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The Nucleus controls all the activities of the cell and acts as the information centre. It is only found in Eukaryotes (prokaryotic DNA is loose in the cytoplasm). It contains chromosomes, which is the genetic material for the cell. DNA and RNA synthesis occurs here, in addition to being the site of transcription . After transcription, mRNA exits the nucleus through the nuclear membrane where it then travels to the cytoplasm, the site which is responsible for associating the mRNA with ribosomes and protein translation.

It is comprised of:

  1. A Nuclear envelope (nuclear membrane) = twin membrane that protects contents from cytoplasm and macromolecules that could interfere with internal processes. Nuclear pores perforate the membrane and allow small molecules to diffuse freely in and out of the structure. Macromolecules (like nucleic acids) are moved into the nucleus via active transport.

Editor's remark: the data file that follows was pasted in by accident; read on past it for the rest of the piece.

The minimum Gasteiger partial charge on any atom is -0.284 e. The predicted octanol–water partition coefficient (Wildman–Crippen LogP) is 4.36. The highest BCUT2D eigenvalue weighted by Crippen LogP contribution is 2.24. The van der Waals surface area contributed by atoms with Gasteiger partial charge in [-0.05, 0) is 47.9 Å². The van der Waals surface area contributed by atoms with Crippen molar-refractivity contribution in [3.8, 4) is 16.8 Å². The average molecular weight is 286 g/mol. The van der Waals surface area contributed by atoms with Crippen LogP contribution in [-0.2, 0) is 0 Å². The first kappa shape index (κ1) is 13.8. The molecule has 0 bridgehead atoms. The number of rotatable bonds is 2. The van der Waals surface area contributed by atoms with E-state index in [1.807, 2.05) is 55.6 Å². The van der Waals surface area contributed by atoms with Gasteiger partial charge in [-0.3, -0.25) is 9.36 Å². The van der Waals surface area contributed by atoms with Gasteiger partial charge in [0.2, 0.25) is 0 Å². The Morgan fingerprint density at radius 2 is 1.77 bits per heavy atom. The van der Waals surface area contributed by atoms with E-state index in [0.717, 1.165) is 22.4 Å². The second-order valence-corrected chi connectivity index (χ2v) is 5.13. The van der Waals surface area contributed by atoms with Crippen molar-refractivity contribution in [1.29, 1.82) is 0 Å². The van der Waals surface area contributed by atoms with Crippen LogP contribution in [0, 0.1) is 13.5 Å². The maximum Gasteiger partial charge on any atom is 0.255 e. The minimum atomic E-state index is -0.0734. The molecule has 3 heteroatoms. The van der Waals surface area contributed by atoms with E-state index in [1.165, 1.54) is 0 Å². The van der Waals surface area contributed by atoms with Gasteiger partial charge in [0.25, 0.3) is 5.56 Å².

2. Nucleoplasm (karyoplasm) = this material comprises mostly of Chromatin and is bound by the nuclear envelope.
  3. Nucleolus = a densely packed, small body, known more so as the 'core' of Nucleus, built around the nucleolar organiser. It is a relatively unstable structure without a membrane, it contains rRNA (ribosomal RNA) and is the site of Ribosome synthesis. These ribosomal proteins are then packaged into ribonucleoproteins which later mature.

A nucleus is also the centre of an atom, comprised of protons and neutrons.

The nuclear envelope is supported by the nuclear lamina, found on the inner nuclear membrane, which is made up of interconnecting intermediate filaments in a sheet-like formation[1].


  1. Alberts, B., Johnson, A., Lewis, J., Raff, M., Roberts, K. and Walter, P. (2008) Molecular Biology of the Cell, 5th edition, New York, Abingdon: Garland Science, Taylor and; Francis Group, LLC
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